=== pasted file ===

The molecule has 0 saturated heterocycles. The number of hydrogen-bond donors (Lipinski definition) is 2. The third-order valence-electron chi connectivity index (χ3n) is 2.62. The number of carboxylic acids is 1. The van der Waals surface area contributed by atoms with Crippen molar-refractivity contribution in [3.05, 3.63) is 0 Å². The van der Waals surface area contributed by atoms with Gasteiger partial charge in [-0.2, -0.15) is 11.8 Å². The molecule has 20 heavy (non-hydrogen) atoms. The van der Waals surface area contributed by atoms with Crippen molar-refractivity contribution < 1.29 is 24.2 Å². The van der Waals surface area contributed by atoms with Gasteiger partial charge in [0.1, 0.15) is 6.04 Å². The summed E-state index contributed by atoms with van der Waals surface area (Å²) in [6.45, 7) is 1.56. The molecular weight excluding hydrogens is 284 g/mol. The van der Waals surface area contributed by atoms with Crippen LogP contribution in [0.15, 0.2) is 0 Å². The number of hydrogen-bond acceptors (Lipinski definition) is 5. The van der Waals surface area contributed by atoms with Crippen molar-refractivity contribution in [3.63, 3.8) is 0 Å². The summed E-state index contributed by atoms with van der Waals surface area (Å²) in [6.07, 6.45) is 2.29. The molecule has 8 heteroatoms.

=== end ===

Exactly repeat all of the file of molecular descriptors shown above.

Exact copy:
The molecule has 0 saturated heterocycles. The number of hydrogen-bond donors (Lipinski definition) is 2. The third-order valence-electron chi connectivity index (χ3n) is 2.62. The number of carboxylic acids is 1. The van der Waals surface area contributed by atoms with Crippen molar-refractivity contribution in [3.05, 3.63) is 0 Å². The van der Waals surface area contributed by atoms with Gasteiger partial charge in [-0.2, -0.15) is 11.8 Å². The molecule has 20 heavy (non-hydrogen) atoms. The van der Waals surface area contributed by atoms with Crippen molar-refractivity contribution < 1.29 is 24.2 Å². The van der Waals surface area contributed by atoms with Gasteiger partial charge in [0.1, 0.15) is 6.04 Å². The summed E-state index contributed by atoms with van der Waals surface area (Å²) in [6.45, 7) is 1.56. The molecular weight excluding hydrogens is 284 g/mol. The van der Waals surface area contributed by atoms with Crippen LogP contribution in [0.15, 0.2) is 0 Å². The number of hydrogen-bond acceptors (Lipinski definition) is 5. The van der Waals surface area contributed by atoms with Crippen molar-refractivity contribution in [3.63, 3.8) is 0 Å². The summed E-state index contributed by atoms with van der Waals surface area (Å²) in [6.07, 6.45) is 2.29. The molecule has 8 heteroatoms.